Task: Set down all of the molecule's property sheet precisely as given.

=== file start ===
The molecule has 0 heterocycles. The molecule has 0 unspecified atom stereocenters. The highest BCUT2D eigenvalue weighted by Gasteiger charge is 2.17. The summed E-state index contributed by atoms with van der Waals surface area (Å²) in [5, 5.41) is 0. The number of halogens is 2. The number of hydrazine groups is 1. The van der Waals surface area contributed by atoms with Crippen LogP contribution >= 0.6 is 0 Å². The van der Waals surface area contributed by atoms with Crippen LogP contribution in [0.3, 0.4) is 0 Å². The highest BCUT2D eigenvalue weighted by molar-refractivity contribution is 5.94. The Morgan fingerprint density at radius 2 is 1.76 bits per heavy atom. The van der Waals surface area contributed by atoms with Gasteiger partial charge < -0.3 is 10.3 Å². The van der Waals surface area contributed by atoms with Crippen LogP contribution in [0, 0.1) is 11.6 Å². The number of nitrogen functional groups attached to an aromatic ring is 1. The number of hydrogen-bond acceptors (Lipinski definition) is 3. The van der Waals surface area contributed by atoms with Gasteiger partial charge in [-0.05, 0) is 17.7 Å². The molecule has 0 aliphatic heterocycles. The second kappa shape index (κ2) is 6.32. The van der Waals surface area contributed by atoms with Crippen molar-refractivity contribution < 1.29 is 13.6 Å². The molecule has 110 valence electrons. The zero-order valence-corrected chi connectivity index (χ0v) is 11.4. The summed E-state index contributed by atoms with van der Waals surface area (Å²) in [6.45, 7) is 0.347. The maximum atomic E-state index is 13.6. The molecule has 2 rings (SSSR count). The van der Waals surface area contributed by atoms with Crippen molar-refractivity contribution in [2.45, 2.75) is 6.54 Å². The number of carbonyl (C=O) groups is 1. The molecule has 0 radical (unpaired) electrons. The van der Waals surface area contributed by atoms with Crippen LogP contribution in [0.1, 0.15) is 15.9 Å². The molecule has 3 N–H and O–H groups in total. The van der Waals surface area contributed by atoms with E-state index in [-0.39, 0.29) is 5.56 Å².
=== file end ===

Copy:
The molecule has 0 heterocycles. The molecule has 0 unspecified atom stereocenters. The highest BCUT2D eigenvalue weighted by Gasteiger charge is 2.17. The summed E-state index contributed by atoms with van der Waals surface area (Å²) in [5, 5.41) is 0. The number of halogens is 2. The number of hydrazine groups is 1. The van der Waals surface area contributed by atoms with Crippen LogP contribution >= 0.6 is 0 Å². The van der Waals surface area contributed by atoms with Crippen LogP contribution in [0.3, 0.4) is 0 Å². The highest BCUT2D eigenvalue weighted by molar-refractivity contribution is 5.94. The Morgan fingerprint density at radius 2 is 1.76 bits per heavy atom. The van der Waals surface area contributed by atoms with Gasteiger partial charge < -0.3 is 10.3 Å². The van der Waals surface area contributed by atoms with Crippen LogP contribution in [0, 0.1) is 11.6 Å². The number of nitrogen functional groups attached to an aromatic ring is 1. The number of hydrogen-bond acceptors (Lipinski definition) is 3. The van der Waals surface area contributed by atoms with Gasteiger partial charge in [-0.05, 0) is 17.7 Å². The molecule has 0 aliphatic heterocycles. The second kappa shape index (κ2) is 6.32. The van der Waals surface area contributed by atoms with Crippen molar-refractivity contribution < 1.29 is 13.6 Å². The molecule has 110 valence electrons. The zero-order valence-corrected chi connectivity index (χ0v) is 11.4. The summed E-state index contributed by atoms with van der Waals surface area (Å²) in [6.45, 7) is 0.347. The maximum atomic E-state index is 13.6. The molecule has 2 rings (SSSR count). The van der Waals surface area contributed by atoms with Crippen molar-refractivity contribution in [2.45, 2.75) is 6.54 Å². The number of carbonyl (C=O) groups is 1. The molecule has 0 radical (unpaired) electrons. The van der Waals surface area contributed by atoms with Crippen LogP contribution in [0.1, 0.15) is 15.9 Å². The molecule has 3 N–H and O–H groups in total. The van der Waals surface area contributed by atoms with E-state index in [-0.39, 0.29) is 5.56 Å².